the art of it all

The second morpheme of “jiu-jitsu” (or jujutsu in the updated spelling) is known to signify something like “art,” or “skill, technique, means, method,” or, even “spell.”  Nearly everyone prefers “art,” as the arte suave  Portuguese translation of gentle art points out.

An art may refer to the expression (written, performative, or through the use of other media such as paints, clay) of a particular self.  An art may refer to a particular way of reflecting life itself in the chosen medium.  An art may also be a type of knowledge – a type of way of knowing and experiencing the world, the self, and everything in it through your art.  Finally, and most importantly, one may say that an art is a particular set of human practices which form the particular art. The focus being here on not just the produced “work of art,” but also to the set of things we do with it, like placing it in high esteem, cataloguing it, teaching it, creating courses around it, as opposed to ignoring it or treating it with contempt (think of the difference between the same image being painted on a piece of canvas vs. the side of a building; or the same music being played in a symphony hall vs a subway station).

To think of Brazilian jiu-jitsu as an art is to specify it within the performative category under which all other martial arts fall.  To be up for evaluation (ranking) within the art means that you are moving your body in particularly specific ways that distinguish it from a) normal human movement, and b) other forms of structured human movement (whether they be basketball or aikido).  Each person can have their own unique “style” that individuates their practice of the art but the art itself is an art because of its difference from other arts.

The art of Brazilian jiu-jitsu is first and foremost defined by its emphasis on ground movement.  While any common person may be able to take a wild swing to knock someone out, that same common person will not have the slightest clue in moving their body to perform a particular escape, a pin, or a submission.  Brute strength will only take that person so far.  Jiu-jitsu’s brilliance is the elimination of the sheer advantage of strength and size in a combat/self-defense situation by placing the fight on the ground.  This re-placement or re-setting of the fight is akin to a good swimmer taking an attacker and putting him in a swimming pool.  You could be bigger and stronger by a number of degrees but you are in trouble because you haven’t learned how to swim.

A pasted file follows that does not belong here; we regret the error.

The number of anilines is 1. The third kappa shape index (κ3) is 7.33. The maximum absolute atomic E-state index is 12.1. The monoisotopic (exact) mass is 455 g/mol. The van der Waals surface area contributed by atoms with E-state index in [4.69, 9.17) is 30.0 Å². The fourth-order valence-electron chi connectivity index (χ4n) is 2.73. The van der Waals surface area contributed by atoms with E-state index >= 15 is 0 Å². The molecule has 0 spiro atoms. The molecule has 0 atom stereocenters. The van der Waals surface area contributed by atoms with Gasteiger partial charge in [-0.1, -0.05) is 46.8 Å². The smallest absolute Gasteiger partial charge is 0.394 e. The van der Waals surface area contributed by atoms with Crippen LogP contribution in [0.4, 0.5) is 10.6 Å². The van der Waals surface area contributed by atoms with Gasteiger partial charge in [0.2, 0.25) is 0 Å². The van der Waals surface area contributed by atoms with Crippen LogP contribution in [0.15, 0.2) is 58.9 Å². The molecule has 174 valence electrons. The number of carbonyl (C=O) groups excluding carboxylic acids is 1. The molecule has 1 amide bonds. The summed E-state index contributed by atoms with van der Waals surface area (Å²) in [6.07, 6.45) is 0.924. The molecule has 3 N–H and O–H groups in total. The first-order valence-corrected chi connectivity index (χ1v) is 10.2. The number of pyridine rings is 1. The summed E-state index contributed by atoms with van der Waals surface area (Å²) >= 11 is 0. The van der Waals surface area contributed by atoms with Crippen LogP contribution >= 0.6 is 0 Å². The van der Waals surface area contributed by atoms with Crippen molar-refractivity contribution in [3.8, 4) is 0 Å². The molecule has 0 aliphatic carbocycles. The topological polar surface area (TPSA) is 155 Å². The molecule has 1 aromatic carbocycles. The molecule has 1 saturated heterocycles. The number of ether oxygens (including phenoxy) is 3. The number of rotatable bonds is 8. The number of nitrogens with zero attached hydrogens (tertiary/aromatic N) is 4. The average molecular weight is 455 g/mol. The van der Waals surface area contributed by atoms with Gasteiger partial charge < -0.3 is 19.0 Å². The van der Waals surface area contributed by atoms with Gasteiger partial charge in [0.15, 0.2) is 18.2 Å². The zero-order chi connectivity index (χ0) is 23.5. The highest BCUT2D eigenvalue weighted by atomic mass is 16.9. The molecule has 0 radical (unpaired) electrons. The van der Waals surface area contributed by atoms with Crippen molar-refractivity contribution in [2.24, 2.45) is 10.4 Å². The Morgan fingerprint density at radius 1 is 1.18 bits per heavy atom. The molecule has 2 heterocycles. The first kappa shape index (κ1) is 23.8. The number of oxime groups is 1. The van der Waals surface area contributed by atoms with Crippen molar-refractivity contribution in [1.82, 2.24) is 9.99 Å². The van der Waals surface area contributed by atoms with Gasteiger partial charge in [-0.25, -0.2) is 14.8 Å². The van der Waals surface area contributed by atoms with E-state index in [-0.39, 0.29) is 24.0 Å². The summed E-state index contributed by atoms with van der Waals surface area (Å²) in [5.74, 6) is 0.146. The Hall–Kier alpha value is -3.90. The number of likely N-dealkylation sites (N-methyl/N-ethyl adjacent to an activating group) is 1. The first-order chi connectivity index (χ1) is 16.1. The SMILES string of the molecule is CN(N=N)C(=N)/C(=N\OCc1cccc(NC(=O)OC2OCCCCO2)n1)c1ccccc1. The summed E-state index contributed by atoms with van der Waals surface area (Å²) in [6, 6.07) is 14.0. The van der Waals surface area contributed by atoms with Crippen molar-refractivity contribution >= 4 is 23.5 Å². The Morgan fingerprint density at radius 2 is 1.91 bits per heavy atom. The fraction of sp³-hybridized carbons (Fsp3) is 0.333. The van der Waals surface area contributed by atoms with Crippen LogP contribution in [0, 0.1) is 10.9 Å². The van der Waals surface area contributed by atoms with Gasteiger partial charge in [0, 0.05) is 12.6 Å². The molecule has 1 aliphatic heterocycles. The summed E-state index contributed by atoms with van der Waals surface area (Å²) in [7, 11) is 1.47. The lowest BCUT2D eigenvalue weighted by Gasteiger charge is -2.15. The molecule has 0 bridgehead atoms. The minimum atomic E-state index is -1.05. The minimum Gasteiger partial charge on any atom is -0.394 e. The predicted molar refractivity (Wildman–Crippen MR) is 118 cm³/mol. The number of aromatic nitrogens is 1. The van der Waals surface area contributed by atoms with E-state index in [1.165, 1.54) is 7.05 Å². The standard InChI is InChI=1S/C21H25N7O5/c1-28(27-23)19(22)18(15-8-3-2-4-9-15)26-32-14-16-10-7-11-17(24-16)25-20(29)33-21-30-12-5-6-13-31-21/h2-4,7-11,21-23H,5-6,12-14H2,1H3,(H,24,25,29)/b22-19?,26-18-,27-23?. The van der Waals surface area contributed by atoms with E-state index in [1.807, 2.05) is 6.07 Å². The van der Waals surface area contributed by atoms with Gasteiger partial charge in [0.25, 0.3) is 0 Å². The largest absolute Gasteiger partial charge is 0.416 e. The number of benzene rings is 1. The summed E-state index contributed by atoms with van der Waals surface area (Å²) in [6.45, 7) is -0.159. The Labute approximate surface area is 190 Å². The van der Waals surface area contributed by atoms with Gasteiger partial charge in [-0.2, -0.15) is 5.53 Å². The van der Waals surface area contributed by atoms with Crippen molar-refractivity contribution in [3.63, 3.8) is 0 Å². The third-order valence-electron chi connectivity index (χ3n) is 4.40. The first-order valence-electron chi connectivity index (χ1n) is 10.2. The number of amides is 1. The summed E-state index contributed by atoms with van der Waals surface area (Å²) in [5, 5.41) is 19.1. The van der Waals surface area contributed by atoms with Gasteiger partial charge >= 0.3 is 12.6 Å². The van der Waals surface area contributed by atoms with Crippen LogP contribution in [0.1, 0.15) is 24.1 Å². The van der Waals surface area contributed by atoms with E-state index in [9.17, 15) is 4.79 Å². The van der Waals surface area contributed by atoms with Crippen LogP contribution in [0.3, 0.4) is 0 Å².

The art of Brazilian jiu-jitsu, then, is the reorientation of one’s body and the fight to the place where one has the most advantage – that is leverage.  When two jiu-jitsukas spar, it is watching two bodies move to better positions and from that position to a better position until one finds oneself positioning your opponent’s neck around your arms or a pinning a joint and stretching it to the breakpoint.  An analogy that is often used for jiu-jitsu is chess, where repositioning and foresight, and setting traps through fake moves, are the key to winning.

The sport of Brazilian jiu-jitsu rewards these small moves within a match by assigning points and advantages to grapplers as they head toward a submission within a given time-frame. So a match will look like other sports at the end (i.e. X wins 5-3).  Some “submission-only” tournaments, however, eschew the points and time system altogether, or rather, there is only one point you can achieve, and you achieve it when the other submits to you.  All matches there end 1-0, so to speak.  I say this to emphasize that even submission-only tournaments are like other sports, that is, even in a martial art as reality based as Brazilian jiu-jitsu is, that reality is reorganized in a way to eliminate a victory occurring by actually breaking someone’s arm or putting them unconscious with a choke.

One way to think of the application of the art of jiu-jitsu off the mats is to think about jiu-jitsu’s first principle “jiu,” as I wrote about already, meaning a gentle or flexible approach to things.  Another way to think of the application is through the art of it itself: the brilliant way jiu-jitsu teaches you to reorient oneself to the place where you have the most advantage.

The art of jiu-jitsu is a brilliant enhanced awareness of the body and how that body moves with and against the environment and other bodies.

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